Tuesday, March 6, 2018
It has been 10 - gasp - 10 years since I first posted this recipe. Because they are so good, I thought it was time to revisit these deliciously moist, spiced cookies. I made a batch yesterday, to satisfy a craving.
When I was a little girl in Bloemfontein, there were two big glass cookie jars near the kitchen door. Every now and then you heard ke-chink, as a lid was lifted and replaced, very quietly, triggering my mother to yell from the other end of the house, down the passage, "Neeeeeeeeeeeeeeil!!!" as our swift, light-fingered, chubby and always-hungry young neighbour from across the road made off with his haul... The door was always open. And Neil always came back. Can't blame him.
5 1/2 oz (160 g) raisins or currants
1 cup (250 ml) water
1/2 cup (125 ml) sunflower or vegetable oil
7 oz (200 g) sugar
1 lightly beaten large egg
8 oz (220 g) all-purpose flour
1/4 teaspoon salt
1 teaspoon baking soda
1 teaspoon cinnamon
1/2 teaspoon allspice*
1/4 teaspoon cloves*
2 1/2 oz (70 g) chopped pecans
* Forager's alternative: skip the allspice and the cloves (keep the cinnamon) and use 2 teaspoons of ground spicebush (Lindera benzoin), instead.
Preheat the oven to 375'F (190'C). Oil a 9 1/2 x 12 inch cookie sheet with low sides.
Combine the raisins or currants with the water in a small saucepan and heat to boiling point. Remove from the heat and stir in the oil. Cool to lukewarm. Stir in the sugar and the egg (if it is still too hot the egg will scramble).
Combine the dry ingredients in a bowl and pour in the wet ingredients. Stir. Add the nuts.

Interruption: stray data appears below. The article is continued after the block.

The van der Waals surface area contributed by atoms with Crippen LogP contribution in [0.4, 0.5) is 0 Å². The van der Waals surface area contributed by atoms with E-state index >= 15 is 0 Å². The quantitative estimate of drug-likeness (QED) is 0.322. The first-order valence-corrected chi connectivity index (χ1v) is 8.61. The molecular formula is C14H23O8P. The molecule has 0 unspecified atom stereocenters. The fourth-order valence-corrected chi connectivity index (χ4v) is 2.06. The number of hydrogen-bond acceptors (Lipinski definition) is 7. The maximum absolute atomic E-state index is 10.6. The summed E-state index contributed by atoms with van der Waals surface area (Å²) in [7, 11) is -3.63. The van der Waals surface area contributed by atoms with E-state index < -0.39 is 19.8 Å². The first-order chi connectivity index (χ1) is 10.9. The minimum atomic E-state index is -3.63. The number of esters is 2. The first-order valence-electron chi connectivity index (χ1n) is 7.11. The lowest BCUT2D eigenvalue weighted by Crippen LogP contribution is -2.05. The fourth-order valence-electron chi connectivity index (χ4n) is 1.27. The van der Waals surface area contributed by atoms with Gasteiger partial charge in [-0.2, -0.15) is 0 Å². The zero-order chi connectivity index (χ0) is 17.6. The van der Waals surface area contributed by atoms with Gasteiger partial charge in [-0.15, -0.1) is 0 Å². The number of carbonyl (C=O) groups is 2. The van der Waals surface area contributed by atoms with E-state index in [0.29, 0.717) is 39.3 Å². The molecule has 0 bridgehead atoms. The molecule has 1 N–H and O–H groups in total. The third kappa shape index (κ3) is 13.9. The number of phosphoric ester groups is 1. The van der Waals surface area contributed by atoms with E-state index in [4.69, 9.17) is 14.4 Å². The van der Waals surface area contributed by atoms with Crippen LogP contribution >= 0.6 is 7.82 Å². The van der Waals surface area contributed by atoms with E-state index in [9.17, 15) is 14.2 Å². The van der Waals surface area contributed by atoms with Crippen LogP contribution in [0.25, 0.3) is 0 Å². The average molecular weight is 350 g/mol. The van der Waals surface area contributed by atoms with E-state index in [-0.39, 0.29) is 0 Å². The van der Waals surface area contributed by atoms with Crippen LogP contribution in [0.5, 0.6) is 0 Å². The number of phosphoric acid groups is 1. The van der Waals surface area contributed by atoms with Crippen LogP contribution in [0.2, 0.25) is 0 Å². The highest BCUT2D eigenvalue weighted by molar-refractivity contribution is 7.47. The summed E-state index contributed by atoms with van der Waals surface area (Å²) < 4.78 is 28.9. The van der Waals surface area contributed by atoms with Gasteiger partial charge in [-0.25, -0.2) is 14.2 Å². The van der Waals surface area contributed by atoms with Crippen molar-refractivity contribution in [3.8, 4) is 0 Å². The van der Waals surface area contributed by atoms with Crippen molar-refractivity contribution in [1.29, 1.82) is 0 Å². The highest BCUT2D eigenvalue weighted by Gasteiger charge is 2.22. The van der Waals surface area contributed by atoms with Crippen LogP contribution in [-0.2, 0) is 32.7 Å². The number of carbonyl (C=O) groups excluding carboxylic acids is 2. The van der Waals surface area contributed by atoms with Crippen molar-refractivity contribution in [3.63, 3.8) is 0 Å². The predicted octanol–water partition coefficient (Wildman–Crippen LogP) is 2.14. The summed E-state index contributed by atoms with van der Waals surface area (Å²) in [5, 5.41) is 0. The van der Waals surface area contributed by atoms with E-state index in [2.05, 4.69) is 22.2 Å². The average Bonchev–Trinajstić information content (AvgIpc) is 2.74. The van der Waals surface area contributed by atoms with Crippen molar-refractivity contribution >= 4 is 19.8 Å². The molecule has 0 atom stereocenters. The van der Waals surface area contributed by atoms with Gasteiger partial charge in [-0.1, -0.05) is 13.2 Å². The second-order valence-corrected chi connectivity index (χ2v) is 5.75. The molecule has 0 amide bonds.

At this point my mother's handwritten recipe says, "Pour into a greased Swiss roll tin." This is sweet. I don't know if people would know them as Swiss roll tins, anymore. Except perhaps in the Midwest, or Martha-world? We knew them, because we were fed freshly-made Swiss rolls stuffed with apricot jam and sugary on the outside, then, for special dessert. Those were in the days of sit-down lunches. Father in suit, home from chambers, children in school uniforms, home from school. Doris Day singing in the kitchen. Milk to drink, from a jug on the table. MILK!!!
White South Africa.
Don't worry, it all fell apart, later. Not the country - it was already burning - the family idyll.
Back to the cookies. Pour the batter into the prepared pan. Bake for 12-15 minutes until a skewer comes out clean.
Loosen the edges and flip the sheet of cookies over onto a wire rack to cool.
When cool, frost with confectioners sugar mixed with lemon juice. This is important - the tartness provides a beautiful edge. After this icing has set, slice into squares.
Try not to eat them all at once. They are good for everything. Stress, sadness, loss, or an excess of anything.
And brilliant for breakfast with a cup of strong coffee.
Thursday, November 23, 2017
I forget to make cornbread, despite how nice this one is. Then Thanksgiving happens and I remember. And I ask myself again why I don't bake it more often.
The addition of fluffy egg whites in this version makes it a very light and soft loaf, and nothing like the cornbread bricks I have known. It is the perfect vehicle for slices of leftover ham.
Butter a 9" loaf pan. Preheat the oven to 375'F.
6 oz butter
1/3 cup sugar
1 1/2 cups all purpose flour
1 1/2 cups cornflour
1 Tablespoon baking powder
1/4 teaspoon salt
2 large eggs, separated, plus 1 extra egg white
1 cup milk, plus extra
Beat the egg whites till gentle peaks form, and set aside.